As a young barrel maker, Pinkerton earned a reputation as a hard worker, but he was also known for his quick temper and aggressive manner. An avid reader, he grew passionate about social reform, and it was known that he would not back down from a fight over the political issues of the day. His years of work with heavy tools, including a ten-pound cooper’s hammer, gave him a thick torso and powerful arms. Friends sometimes remarked on his top-heavy gait; he tended to tilt forward, as if prepared at any moment to wade into a brawl.
After the Newport Rising, the youthful strain of radicalism in Pinkerton’s character hardened into something dark and implacable. He knew that he had been lucky to escape Newport with his liberty. The death sentences handed out at the time were later commuted, but dozens of his fellow Chartists would be transported to Australia. Still, Pinkerton was undaunted, and he threw himself back into the fight with even greater vigor. Within weeks, after some “rather disagreeable talk” at a gathering of the Glasgow Universal Suffrage Association, Pinkerton stalked out of the meeting hall and launched a group of his own, the Northern Democratic Association, for the purpose of ratifying the People’s Charter—“peaceably if we may, forcibly if we must.”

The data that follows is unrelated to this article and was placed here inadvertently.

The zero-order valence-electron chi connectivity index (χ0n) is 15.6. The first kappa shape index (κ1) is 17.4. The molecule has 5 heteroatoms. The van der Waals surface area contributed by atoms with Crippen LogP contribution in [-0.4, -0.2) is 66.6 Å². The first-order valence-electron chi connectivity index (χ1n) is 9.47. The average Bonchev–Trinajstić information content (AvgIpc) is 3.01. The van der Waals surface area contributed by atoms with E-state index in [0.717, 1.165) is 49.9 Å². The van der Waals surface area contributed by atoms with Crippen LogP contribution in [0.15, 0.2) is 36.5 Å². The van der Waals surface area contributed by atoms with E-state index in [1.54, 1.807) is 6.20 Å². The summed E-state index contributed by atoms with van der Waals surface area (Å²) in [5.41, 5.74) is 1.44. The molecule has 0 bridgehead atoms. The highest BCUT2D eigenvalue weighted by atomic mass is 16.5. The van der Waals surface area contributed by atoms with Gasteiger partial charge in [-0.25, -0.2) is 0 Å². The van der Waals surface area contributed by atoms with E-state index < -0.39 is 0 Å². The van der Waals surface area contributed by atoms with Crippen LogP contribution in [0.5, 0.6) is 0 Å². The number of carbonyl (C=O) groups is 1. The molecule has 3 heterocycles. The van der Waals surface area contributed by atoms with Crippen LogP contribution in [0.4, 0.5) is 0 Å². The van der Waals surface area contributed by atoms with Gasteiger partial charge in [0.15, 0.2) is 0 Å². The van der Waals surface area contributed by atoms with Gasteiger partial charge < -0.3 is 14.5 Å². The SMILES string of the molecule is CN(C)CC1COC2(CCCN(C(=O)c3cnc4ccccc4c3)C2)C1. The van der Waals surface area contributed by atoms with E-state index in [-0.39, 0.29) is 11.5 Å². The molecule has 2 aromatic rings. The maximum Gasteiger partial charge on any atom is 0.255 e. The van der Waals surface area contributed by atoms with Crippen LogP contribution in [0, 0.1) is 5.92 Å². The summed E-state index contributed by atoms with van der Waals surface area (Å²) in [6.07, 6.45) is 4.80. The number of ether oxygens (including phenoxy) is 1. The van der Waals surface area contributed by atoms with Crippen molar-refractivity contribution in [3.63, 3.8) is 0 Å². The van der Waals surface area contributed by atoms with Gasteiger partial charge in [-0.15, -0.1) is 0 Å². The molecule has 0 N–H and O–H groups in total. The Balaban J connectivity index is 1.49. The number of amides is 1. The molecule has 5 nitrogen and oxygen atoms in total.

Pinkerton soon fell under the sway of a controversial activist named Julian Harney, later a friend and supporter of Karl Marx and Friedrich Engels, who was often described as the Chartist movement’s “enfant terrible.” In January of 1840, when Pinkerton invited Harney to address an overflow crowd at Glasgow’s Lyceum Theatre, there were loud jeers and catcalls from the rank and file, many of whom found the young firebrand’s views too extreme. Outraged, Pinkerton sprang to his feet—his face scarlet and his fists clenched—ready to take on all comers. After a few tense moments, cooler heads prevailed and the lecture went ahead as scheduled.